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Current through a motor

  1. Jun 22, 2010 #1
    Is the current when voltage is first applied to a motor the same as the stall current?

    Also, shouldn't this current show an exponential rise governed by the L/R of the motor (analogous to the voltage rise in a cap)? Why would there be a current spike when voltage is first applied to a motor, if the motor is an inductor?

    Thanks,
    Jorge
     
  2. jcsd
  3. Jun 22, 2010 #2

    vk6kro

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    Is the current when voltage is first applied to a motor the same as the stall current?

    Yes, it is.

    Also, shouldn't this current show an exponential rise governed by the L/R of the motor (analogous to the voltage rise in a cap)? Why would there be a current spike when voltage is first applied to a motor, if the motor is an inductor?

    The current spike exists only compared to what happens when the motor starts turning.

    If you imagine a motor that is already turning, you have a coil rotating in a magnetic field, just like a generator. There is a voltage generated that opposes the current flowing into the coil from the supply.
    This causes a reduction in supply current as the motor turns.
    If you stall the motor, this generated voltage vanishes and the motor then draws a much larger current.

    This effect is called Back EMF or Counter EMF and is very important in motor behaviour.
    You can read more about it here:
    http://en.wikipedia.org/wiki/Counter_emf
     
  4. Jun 23, 2010 #3
    thanks for the response,vk6kro.

    I understand the concept of back emf. My question was more about the initial current rise in a motor, and whether this current should be an exponential rise due to the motor as an inductor. Although the back emf is 0 at this point, the motor should still be an inductor which should resist the instantaneous change in current. Thus, I expect it to be an inherent in-rush current limiter, but I'm not sure it is. Should it be? What is the current profile when voltage is first applied to a motor?

    Thanks again!
     
  5. Jun 23, 2010 #4
    When we apply voltage in the stator of 3-phase motor for example, a rotating magnetic field is created which causes, a variation on the flux on the rotor, thus creating e.m.f=-d(flux)/dt...
    When we start the motor we have maximum variation of the flux, thus we have maximum current passing through the rotor...this is the high current because of..
    then when the rotor starts to rotate the variation will be decreased so the current on the rotor is decreased also.
     
  6. Jun 23, 2010 #5
    Thanks hisham.i.

    I'm not sure I agree with that.....when voltage is first applied, the rotor hasn't begun rotating, so there shouldn't be any big change in flux. That's why the emf is low when we first start and why maximum current flows through the motor.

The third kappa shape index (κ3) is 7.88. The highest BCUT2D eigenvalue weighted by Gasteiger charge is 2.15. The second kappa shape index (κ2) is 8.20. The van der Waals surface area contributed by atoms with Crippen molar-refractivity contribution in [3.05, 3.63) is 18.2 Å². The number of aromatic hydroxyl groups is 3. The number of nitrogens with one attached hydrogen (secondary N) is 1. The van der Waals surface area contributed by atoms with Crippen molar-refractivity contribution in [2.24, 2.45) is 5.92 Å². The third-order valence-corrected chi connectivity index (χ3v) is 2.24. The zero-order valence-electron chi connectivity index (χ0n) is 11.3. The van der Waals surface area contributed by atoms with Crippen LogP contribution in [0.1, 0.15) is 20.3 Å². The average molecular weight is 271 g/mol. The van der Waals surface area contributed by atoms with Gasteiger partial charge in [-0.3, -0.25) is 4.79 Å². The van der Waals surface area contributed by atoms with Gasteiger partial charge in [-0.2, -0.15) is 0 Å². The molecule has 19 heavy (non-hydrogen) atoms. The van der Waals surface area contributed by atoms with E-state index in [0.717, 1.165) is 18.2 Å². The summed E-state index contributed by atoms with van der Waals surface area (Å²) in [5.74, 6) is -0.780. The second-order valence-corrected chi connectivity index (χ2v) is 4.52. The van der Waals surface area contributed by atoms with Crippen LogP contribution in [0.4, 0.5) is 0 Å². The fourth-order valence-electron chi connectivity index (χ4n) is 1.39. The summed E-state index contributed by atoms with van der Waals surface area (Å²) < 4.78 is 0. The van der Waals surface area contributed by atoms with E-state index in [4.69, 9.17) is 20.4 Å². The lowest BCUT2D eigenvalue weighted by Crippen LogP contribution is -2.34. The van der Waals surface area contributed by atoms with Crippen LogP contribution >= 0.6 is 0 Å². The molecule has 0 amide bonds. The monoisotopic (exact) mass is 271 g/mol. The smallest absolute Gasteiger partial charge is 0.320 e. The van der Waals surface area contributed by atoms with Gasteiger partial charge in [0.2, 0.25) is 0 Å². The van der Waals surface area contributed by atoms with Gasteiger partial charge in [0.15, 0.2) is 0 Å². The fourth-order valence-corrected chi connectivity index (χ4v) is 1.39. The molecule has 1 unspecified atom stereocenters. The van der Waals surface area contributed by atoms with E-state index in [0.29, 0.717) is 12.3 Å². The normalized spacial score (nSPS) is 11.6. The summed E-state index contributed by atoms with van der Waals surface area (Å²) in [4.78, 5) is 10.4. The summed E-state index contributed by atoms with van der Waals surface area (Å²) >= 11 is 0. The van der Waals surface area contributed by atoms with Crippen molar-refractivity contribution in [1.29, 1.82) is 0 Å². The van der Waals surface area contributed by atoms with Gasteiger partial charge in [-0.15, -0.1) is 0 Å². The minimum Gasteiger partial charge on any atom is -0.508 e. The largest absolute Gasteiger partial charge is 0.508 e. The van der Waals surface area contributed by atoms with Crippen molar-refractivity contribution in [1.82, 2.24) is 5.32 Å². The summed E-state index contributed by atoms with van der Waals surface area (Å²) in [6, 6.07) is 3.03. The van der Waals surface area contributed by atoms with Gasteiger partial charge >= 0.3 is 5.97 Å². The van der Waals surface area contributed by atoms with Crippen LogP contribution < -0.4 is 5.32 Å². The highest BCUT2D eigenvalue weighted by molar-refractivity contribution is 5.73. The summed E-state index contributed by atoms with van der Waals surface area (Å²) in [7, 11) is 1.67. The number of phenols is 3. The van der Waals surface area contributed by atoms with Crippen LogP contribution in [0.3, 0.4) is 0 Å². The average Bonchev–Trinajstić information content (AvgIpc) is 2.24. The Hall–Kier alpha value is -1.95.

However, this fails to answer the crux of my inquiry. If the motor is a coil, and current cannot change instantaneously in a coil, why isn't the motor an inherent in-rush current limiter? Ie, why is there is large initial current, and why isn't it an exponential rise with time constant L/R, at least until the back emf is generated? Or, it is an exponential rise, just a "big" one? ;-)
     
  7. Jun 23, 2010 #6

    vk6kro

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    The delay in a series L/R circuit depends on the inductance and the series resistance.

    There would be a small delay in the rise of current, but these coils have very little resistance, so the delay would only be a few milliseconds while the motor may take a second or more to start rotating and generating back EMF.
     
  8. Jun 23, 2010 #7
    Hi. Kindly indicate if the below could be a reason for the large inrush current when a motor is connected to supply.

    Can we say that the instantaneous short circuit of the motor coil responsible for the large inrush current. Any coil (whether AC motor or DC motor) has negligible resistance. Once the motor picks up speed, the back emf stabilizes the current through the coil.
     
  9. Jun 23, 2010 #8
    thanks again for staying with me on this thread.

    I think vk6kro gave me the answer I was looking for. Yes, the motor coil is an inductor,but since the R is small, the time constant of the series LR circuit is much shorter than the time for the motor to begin to rotate. Thus, the current reaches it's maximum prior well in advance of the motor rotation generating the back emf.